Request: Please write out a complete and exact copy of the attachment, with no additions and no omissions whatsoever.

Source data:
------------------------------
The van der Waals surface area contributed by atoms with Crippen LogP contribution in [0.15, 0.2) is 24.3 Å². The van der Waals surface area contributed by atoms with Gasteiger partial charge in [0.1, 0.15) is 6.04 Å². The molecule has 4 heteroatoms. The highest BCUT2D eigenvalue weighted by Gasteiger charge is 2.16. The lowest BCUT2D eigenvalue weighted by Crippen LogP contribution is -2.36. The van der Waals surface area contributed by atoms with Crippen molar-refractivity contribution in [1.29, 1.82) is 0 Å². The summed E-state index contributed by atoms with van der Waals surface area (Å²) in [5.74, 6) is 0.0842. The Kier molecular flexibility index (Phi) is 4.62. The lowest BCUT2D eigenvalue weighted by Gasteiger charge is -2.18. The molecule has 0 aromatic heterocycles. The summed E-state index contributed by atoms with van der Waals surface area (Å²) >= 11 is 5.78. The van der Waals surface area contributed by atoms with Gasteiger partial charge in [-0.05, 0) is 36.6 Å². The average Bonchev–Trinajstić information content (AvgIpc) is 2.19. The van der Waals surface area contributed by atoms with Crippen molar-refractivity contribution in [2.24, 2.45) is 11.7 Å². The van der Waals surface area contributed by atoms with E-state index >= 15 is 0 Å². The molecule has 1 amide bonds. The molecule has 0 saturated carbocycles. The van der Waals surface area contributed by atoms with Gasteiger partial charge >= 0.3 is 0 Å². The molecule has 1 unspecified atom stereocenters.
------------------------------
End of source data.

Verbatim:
The van der Waals surface area contributed by atoms with Crippen LogP contribution in [0.15, 0.2) is 24.3 Å². The van der Waals surface area contributed by atoms with Gasteiger partial charge in [0.1, 0.15) is 6.04 Å². The molecule has 4 heteroatoms. The highest BCUT2D eigenvalue weighted by Gasteiger charge is 2.16. The lowest BCUT2D eigenvalue weighted by Crippen LogP contribution is -2.36. The van der Waals surface area contributed by atoms with Crippen molar-refractivity contribution in [1.29, 1.82) is 0 Å². The summed E-state index contributed by atoms with van der Waals surface area (Å²) in [5.74, 6) is 0.0842. The Kier molecular flexibility index (Phi) is 4.62. The lowest BCUT2D eigenvalue weighted by Gasteiger charge is -2.18. The molecule has 0 aromatic heterocycles. The summed E-state index contributed by atoms with van der Waals surface area (Å²) >= 11 is 5.78. The van der Waals surface area contributed by atoms with Gasteiger partial charge in [-0.05, 0) is 36.6 Å². The average Bonchev–Trinajstić information content (AvgIpc) is 2.19. The van der Waals surface area contributed by atoms with Crippen molar-refractivity contribution in [2.24, 2.45) is 11.7 Å². The van der Waals surface area contributed by atoms with E-state index >= 15 is 0 Å². The molecule has 1 amide bonds. The molecule has 0 saturated carbocycles. The van der Waals surface area contributed by atoms with Gasteiger partial charge >= 0.3 is 0 Å². The molecule has 1 unspecified atom stereocenters.